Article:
9th Annual Film Festival: My Country, My Country

My Country, My Country (Iraq/USA), 2006

A film by Laura Poitras

(2012 MacArthur Genius Grant winner)

Nominee, Academy Award for Best Documentary Feature

The Middle East Studies Committee and the Khayrallah Program for Lebanese-American Studies is proud to present the 9th Annual MiddleLaura Poitras East Film Festival. This year’s theme is REVOLUTION!

This is the fourth and final documentary about the revolutionary changes that have taken place in the region with selections from Egypt, Lebanon, Iran and Iraq.  This film will be shown at 7 PM in the Erdahl Cloyd Theater in the D.H. Hill Library on NC State University’s campus.

9th Annual Middle East Film Festival

TOMORROW, Wednesday, November 6th

7pm at NC State University

Six months in Iraq, culminating in the national election on January 30, 2005. We watch logistic preparations for the election, with UN, US, Australian, and local personnel unsure if the election will be held as scheduled, bracing for violence and for world attention. We also cut back my country, my countryand forth to Dr. Riyadh, a Sunni physician who practices at the Adhamiya Free Clinic and prays at the Abu Hanifa Mosque. He’s an Iraqi Islamic Party candidate for the Baghdad Provincial Council; he visits Abu Ghraib prison and speaks out. We meet his wife and daughters: the family is cheerful, ironic, and droll. Will his party participate in the elections? Will he vote? Is his family safe?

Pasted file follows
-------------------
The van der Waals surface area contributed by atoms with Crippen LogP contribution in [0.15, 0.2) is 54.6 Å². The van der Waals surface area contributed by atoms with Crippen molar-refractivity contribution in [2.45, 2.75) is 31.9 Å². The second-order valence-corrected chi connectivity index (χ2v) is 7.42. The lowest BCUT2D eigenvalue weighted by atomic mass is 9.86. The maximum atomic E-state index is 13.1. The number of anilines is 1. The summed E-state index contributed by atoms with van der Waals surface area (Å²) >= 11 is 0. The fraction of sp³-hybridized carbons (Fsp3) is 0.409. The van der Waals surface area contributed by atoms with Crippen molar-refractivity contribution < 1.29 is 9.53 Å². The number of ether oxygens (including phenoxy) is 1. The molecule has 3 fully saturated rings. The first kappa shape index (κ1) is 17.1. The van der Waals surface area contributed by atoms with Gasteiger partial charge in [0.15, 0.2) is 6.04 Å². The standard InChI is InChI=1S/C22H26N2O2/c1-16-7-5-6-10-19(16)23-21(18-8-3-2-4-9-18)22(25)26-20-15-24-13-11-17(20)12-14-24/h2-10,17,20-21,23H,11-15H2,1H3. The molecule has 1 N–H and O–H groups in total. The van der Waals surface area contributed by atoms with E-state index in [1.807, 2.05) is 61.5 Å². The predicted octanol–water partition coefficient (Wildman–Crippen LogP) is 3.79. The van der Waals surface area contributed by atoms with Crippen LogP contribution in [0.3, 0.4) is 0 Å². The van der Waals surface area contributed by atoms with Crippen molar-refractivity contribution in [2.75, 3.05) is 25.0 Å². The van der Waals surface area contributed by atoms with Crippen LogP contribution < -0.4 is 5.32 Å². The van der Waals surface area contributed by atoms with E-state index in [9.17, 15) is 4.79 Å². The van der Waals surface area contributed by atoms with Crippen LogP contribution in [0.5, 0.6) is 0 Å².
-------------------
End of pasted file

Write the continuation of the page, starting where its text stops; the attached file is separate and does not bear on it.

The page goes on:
My Country, My Country is the first film of a trilogy about post 9/11 America. The second film The Oath (2010) focused on Abu Jandal, Osama bin Laden’s former bodyguard, and Salim Hamdan, a prisoner at Guantanamo Bay Prison and the first man to face the controversial military commissions. The third film currently untitled focuses on spying and the NSA. As a result of the in-depth international research she conducted for this film, she was the subject of a New York Times detailing her connection to Edward Snowden, former contractor with the NSA.

Here is a quick teaser from the great article:

This past January, Laura Poitras received a curious e-mail from an anonymous stranger requesting her public encryption key. For almost two years, Poitras had been working on a documentary about surveillance, and she occasionally received queries from strangers. She replied to this one and sent her public key — allowing him or her to send an encrypted e-mail that only Poitras could open, with her private key — but she didn’t think much would come of it.

For more information on Laura and her work, check out her website.

Check out the trailer forMy Country, My Country below:


We hope to see you for the final film TOMORROW night! Thank you all for your support in attending the 9th annual Middle East Film Festival!

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